Mikael: … and in this case, playing two brothers, when you are two brothers in real life, is very special. We learned how to use our brotherhood, and take it to a good place. To use it as a base and build on it. It was about accepting who we are, not using it as an obstacle, and playing with it. Incredible.
Gregory: And the funny thing is you can’t lie because you know your brother so well. You know exactly how he reacts and so if the tiniest move of his face is fake, you can see it.
You can’t lie at all. Usually you try not to lie when you act, but sometimes you do.
When Mikael are I were filming we didn’t lie anymore. As I mentioned, during the rehearsal it was very weird. It was like, ‘No, no. You’re not true here.’ We had to break that.
HVK: You had to be truthful with each other. No defenses.
Gregory: It’s funny because I used to act with my girlfriend. By coincidence she played my first girlfriend in the first season of Spiral, back in the days. Sometimes I had this feeling and I could see when she was lying.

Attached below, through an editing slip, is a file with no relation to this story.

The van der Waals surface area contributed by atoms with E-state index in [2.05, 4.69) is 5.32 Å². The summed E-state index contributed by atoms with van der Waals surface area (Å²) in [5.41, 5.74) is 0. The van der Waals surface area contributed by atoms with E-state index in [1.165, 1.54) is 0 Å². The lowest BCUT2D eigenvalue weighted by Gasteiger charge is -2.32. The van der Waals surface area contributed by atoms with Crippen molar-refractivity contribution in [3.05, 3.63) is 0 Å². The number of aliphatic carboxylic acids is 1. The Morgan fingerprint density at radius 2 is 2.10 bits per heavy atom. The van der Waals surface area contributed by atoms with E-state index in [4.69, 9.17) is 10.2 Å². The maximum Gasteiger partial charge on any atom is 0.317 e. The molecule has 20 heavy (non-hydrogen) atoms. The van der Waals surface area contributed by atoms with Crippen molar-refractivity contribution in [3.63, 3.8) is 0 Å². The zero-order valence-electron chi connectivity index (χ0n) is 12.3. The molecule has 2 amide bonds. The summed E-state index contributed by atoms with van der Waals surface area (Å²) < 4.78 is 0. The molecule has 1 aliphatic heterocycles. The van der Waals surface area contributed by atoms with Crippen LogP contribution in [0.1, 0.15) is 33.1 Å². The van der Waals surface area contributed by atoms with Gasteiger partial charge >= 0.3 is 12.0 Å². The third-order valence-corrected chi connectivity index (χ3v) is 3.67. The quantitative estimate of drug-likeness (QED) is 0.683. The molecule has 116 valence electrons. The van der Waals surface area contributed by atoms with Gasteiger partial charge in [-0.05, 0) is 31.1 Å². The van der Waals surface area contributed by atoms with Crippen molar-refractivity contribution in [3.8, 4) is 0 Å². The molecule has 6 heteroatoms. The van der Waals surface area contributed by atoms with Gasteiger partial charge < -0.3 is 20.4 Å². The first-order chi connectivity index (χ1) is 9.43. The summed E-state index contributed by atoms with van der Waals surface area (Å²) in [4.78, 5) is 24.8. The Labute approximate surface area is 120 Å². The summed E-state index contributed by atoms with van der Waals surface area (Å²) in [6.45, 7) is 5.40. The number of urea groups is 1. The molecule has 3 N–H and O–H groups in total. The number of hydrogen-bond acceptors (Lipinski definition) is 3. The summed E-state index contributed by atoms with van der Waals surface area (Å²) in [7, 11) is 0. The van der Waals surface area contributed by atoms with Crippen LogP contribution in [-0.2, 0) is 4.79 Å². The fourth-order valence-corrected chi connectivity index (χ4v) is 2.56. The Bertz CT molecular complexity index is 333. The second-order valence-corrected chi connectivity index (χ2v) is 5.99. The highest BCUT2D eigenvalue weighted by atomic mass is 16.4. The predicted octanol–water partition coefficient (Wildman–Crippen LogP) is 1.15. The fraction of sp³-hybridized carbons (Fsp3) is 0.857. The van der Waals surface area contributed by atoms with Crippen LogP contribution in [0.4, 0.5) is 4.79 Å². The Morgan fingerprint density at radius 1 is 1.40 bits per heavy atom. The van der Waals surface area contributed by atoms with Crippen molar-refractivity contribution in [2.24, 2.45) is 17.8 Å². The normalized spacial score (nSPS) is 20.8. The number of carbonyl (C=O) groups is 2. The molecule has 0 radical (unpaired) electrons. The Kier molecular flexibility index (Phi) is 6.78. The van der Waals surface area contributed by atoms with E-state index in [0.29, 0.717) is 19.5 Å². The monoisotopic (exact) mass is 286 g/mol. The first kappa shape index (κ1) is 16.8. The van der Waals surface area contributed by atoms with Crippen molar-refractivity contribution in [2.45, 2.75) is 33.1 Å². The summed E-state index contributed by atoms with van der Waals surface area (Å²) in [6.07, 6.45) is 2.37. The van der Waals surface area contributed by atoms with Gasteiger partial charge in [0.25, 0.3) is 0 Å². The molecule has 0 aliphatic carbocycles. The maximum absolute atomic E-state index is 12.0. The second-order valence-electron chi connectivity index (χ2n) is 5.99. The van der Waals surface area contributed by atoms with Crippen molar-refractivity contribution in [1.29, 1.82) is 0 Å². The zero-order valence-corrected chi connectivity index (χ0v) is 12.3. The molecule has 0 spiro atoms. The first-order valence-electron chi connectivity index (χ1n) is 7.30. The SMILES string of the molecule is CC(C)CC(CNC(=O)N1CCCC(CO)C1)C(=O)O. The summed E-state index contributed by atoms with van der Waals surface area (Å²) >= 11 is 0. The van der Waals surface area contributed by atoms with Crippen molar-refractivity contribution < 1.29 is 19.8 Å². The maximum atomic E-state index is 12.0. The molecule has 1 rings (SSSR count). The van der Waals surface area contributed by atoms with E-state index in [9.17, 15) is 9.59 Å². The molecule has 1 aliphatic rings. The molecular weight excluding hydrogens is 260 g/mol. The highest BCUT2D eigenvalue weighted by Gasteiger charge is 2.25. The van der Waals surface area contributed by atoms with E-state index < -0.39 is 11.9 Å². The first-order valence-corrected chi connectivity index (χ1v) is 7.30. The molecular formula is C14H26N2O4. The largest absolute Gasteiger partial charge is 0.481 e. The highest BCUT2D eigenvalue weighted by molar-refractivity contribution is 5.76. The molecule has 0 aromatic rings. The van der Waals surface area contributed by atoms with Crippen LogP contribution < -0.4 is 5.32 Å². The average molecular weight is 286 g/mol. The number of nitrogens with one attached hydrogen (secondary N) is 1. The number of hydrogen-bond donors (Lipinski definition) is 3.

Afterwards, I tried to be nice and not say, ‘Oh you were faking here,’ because there’s no point. But it’s interesting to go deep, and be as real as possible. As truthful as possible. It’s a good exercise.
HVK: What was it like working with Fanny Ardant?
Gregory: She’s amazing.
Mikael: Before the shoot Abraham invited us to Shabbat at his own place, with Fanny Ardant and Ludi Boeken. It was a chance for us all to meet, and have a nice dinner. She is very easy to be with. Straightaway, she was our mother.
Gregory: She was very kind to us. She said, ‘Ah they are both beautiful! I am proud to have them as my children.’